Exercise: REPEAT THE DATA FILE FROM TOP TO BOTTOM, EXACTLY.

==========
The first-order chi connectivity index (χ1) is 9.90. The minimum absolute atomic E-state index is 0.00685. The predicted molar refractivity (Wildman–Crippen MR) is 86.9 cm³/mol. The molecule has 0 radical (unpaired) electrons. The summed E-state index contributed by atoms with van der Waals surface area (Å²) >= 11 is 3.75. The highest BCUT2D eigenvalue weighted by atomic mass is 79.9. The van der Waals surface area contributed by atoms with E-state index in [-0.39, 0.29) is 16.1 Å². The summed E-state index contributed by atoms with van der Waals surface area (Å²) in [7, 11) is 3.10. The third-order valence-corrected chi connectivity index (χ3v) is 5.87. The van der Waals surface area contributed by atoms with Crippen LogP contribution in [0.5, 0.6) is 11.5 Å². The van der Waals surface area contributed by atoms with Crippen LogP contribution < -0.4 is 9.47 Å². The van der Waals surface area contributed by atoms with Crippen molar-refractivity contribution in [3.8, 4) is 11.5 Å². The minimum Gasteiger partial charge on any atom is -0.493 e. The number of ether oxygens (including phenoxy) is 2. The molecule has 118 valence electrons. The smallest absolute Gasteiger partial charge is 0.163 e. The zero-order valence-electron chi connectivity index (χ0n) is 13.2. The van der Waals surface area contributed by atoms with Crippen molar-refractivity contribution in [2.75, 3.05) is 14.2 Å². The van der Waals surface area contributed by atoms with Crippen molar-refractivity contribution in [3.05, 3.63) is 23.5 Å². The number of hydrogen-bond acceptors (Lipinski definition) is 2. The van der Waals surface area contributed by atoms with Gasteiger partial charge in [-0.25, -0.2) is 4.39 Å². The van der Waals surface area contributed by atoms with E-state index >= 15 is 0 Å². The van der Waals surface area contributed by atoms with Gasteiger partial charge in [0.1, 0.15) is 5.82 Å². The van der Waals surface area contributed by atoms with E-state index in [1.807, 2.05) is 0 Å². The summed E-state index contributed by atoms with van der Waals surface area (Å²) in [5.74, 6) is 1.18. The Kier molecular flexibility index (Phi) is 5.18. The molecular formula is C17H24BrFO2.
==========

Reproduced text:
The first-order chi connectivity index (χ1) is 9.90. The minimum absolute atomic E-state index is 0.00685. The predicted molar refractivity (Wildman–Crippen MR) is 86.9 cm³/mol. The molecule has 0 radical (unpaired) electrons. The summed E-state index contributed by atoms with van der Waals surface area (Å²) >= 11 is 3.75. The highest BCUT2D eigenvalue weighted by atomic mass is 79.9. The van der Waals surface area contributed by atoms with E-state index in [-0.39, 0.29) is 16.1 Å². The summed E-state index contributed by atoms with van der Waals surface area (Å²) in [7, 11) is 3.10. The third-order valence-corrected chi connectivity index (χ3v) is 5.87. The van der Waals surface area contributed by atoms with Crippen LogP contribution in [0.5, 0.6) is 11.5 Å². The van der Waals surface area contributed by atoms with Crippen LogP contribution < -0.4 is 9.47 Å². The van der Waals surface area contributed by atoms with Crippen molar-refractivity contribution in [3.8, 4) is 11.5 Å². The minimum Gasteiger partial charge on any atom is -0.493 e. The number of ether oxygens (including phenoxy) is 2. The molecule has 118 valence electrons. The smallest absolute Gasteiger partial charge is 0.163 e. The zero-order valence-electron chi connectivity index (χ0n) is 13.2. The van der Waals surface area contributed by atoms with Crippen molar-refractivity contribution in [2.75, 3.05) is 14.2 Å². The van der Waals surface area contributed by atoms with Crippen molar-refractivity contribution in [3.05, 3.63) is 23.5 Å². The number of hydrogen-bond acceptors (Lipinski definition) is 2. The van der Waals surface area contributed by atoms with Gasteiger partial charge in [-0.25, -0.2) is 4.39 Å². The van der Waals surface area contributed by atoms with E-state index >= 15 is 0 Å². The van der Waals surface area contributed by atoms with Gasteiger partial charge in [0.1, 0.15) is 5.82 Å². The van der Waals surface area contributed by atoms with E-state index in [1.807, 2.05) is 0 Å². The summed E-state index contributed by atoms with van der Waals surface area (Å²) in [5.74, 6) is 1.18. The Kier molecular flexibility index (Phi) is 5.18. The molecular formula is C17H24BrFO2.